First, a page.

On a tour that pushes the limits of the human body, Federer had been very lucky with his health throughout his career. That would change after November 2012. Back injuries began to ail him in 2013, causing the first round of premature eulogies. He had surgery for the first time in February 2016 on his knee to fix a torn meniscus. That knee problem would dog him all season, eventually ending the season in July, leading to his lowest point in the rankings since 2001.
The Rest of the tour
The tour looks quite different now than it did back in November 2012. This was the top ten when Federer was last ranked number one:
1. Roger Federer
2. Novak Djokovic
3. Andy Murray
4. Rafael Nadal
5. David Ferrer
6. Tomas Berdych
7. Jo-Wilfried Tsonga
8. Juan Martin del Potro
9. Janko Tipsarevic
10. Juan Monaco
Only Federer, Nadal, and del Potro remain in the top ten, although del Potro has popped in and out, with his ranking sinking as low as outside the top 400. While Djokovic and Murray were forces during most of the period between Federer’s reign, both have had injury issues that have seen them fall out of the top ten. Berdych and Tsonga are still around and kicking in the ATP top twenty and still occasionally contend for big titles. Ferrer and Tipsarevic have slipped into relative obscurity. Monaco retired in 2017.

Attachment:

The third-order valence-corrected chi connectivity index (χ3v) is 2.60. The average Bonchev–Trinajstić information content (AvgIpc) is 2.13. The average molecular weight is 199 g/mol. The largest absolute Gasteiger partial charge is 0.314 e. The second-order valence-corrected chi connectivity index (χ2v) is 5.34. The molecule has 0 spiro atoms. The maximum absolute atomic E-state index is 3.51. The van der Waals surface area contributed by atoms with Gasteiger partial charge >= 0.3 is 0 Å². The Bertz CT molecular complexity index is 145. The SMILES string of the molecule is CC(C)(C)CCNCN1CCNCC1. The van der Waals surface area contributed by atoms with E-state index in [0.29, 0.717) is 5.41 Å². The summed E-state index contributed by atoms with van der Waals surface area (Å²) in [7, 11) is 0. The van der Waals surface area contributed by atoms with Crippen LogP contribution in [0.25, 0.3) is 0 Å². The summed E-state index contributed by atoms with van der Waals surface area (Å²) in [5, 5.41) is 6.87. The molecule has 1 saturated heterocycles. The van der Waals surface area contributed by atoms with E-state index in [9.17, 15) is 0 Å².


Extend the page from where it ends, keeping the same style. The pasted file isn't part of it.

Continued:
When Federer was last ranked number one, two of the current top ten, Alexander Zverev and Dominic Thiem, were both teenagers. Six members of today's top ten, Grigor Dimitrov, David Goffin, Jack Sock, Pablo Carreno Busta, Zverev, and Thiem, had never even won a title. The younger player in the top fifty today, Denis Shapovalov, was thirteen years old and had just hired his first full-time coach.
Despite Federer not being on top, the big four continued to dominate. One two non-big four members managed to win majors during the inter-Federer period: Stan Wawrinka (three) and Marin Cilic (one).
The Big Four
A lot of things have changed during the inter-Federer period, but there was one constant: the big four. Despite the other members of the top ten coming and going, Federer’s three biggest rivals continued to dominate the tour.
Like his greatest rival, Rafael Nadal has had a bit of a roller coaster since Federer was last ranked number one. As he has throughout his career, the Spaniard has had numerous injury troubles, but regularly came back. His ranking slipped as low as number ten in 2015 and started the 2017 season at number nine.
Nadal won five majors during the inter-Federer period: three at the French Open (including a historic tenth in 2017) and two at the US Open. At the time of Federer’s fall in November 2012, the Spaniard had eleven major titles, six back of his rival. He has now closed that gap to four, with it being as close as three.